LANSING — Last week, Reps. Kyra Harris-Bolden (D-Southfield) and Robert Wittenberg (D-Huntington Woods), along with Sen. Jeremy Moss (D-Southfield) voted no on auto insurance reform passed by the Michigan Legislature:

“We have the responsibility as elected officials to provide a transparent and public process, but this bill has received no public hearing, no testimony, no fiscal analysis, and was only presented to Michiganders mere hours ago for review. This plan does not effectively prohibit discrimination for non-driving factors or close loopholes left for insurance companies to exploit,” Rep. Bolden said. “A plan that cuts health care coverage and only offers the potential of rate relief on our PIP is still a bad deal for Michigan families. These vital protections must be secured for the people of our state, and I will continue fighting until they are. I hope we can continue to work on this vital issue.”

“The people of Michigan are tired of hollow proposals that will do nothing to address the persistent problems facing our auto insurance system. This plan fails to ensure the viability of the MCCA, ban the use of all discriminatory non-driving factors in rate determinations or protect injured drivers with the coverage they need,” Rep. Wittenberg said. “Worse, this only serves to reduce costs by lowering health coverage provisions rather than considering the entire equation that goes into our premiums. Michiganders deserve real relief, not a short-sighted proposal that patches a broken system with nothing more than a Band-Aid made of empty promises. It’s time to get serious and begin discussing the proposals my colleagues and I previously offered to actually address these fundamental issues.”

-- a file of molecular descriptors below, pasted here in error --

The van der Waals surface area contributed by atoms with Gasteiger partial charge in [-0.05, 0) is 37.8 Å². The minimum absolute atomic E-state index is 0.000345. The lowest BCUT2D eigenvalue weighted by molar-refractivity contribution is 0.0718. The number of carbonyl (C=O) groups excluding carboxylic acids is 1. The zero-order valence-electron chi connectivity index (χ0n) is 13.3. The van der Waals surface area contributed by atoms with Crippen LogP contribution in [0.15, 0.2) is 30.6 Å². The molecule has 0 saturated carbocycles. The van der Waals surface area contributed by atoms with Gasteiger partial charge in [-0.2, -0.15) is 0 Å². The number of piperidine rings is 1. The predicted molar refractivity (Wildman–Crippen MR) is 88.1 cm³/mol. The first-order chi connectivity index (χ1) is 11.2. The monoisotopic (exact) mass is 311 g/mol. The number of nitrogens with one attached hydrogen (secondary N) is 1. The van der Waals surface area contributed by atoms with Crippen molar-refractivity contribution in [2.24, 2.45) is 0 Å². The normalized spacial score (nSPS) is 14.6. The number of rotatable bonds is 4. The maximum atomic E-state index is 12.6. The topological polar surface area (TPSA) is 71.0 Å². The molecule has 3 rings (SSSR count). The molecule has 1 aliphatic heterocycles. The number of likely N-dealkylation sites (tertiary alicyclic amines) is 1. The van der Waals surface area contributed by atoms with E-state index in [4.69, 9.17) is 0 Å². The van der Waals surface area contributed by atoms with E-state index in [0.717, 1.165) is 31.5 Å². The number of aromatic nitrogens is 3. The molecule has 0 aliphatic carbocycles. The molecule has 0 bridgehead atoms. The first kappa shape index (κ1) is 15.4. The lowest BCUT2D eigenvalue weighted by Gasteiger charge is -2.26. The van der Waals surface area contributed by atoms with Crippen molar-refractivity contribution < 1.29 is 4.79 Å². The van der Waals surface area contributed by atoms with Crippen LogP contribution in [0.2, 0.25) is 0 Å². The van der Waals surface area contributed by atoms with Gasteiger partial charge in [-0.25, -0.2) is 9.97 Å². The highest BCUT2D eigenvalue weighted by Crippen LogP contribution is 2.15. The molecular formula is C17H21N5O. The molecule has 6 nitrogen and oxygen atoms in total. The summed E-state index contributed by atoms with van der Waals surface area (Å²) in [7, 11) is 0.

“Today’s ‘compromise’ only stands to harm the most vulnerable — the catastrophically injured. Coverage shouldn’t be compromised for those who need it and I cannot stand by as the accident victims I know face a fate of greater suffering,” Sen. Moss said. “This legislation does not: Provide equal coverage to all motorists; address rate relief beyond the PIP line of your bill; or prohibit discrimination against specific communities. Further, the process of this bill is an affront to the open government for which I advocate, as it was written overnight and without public vetting or input.”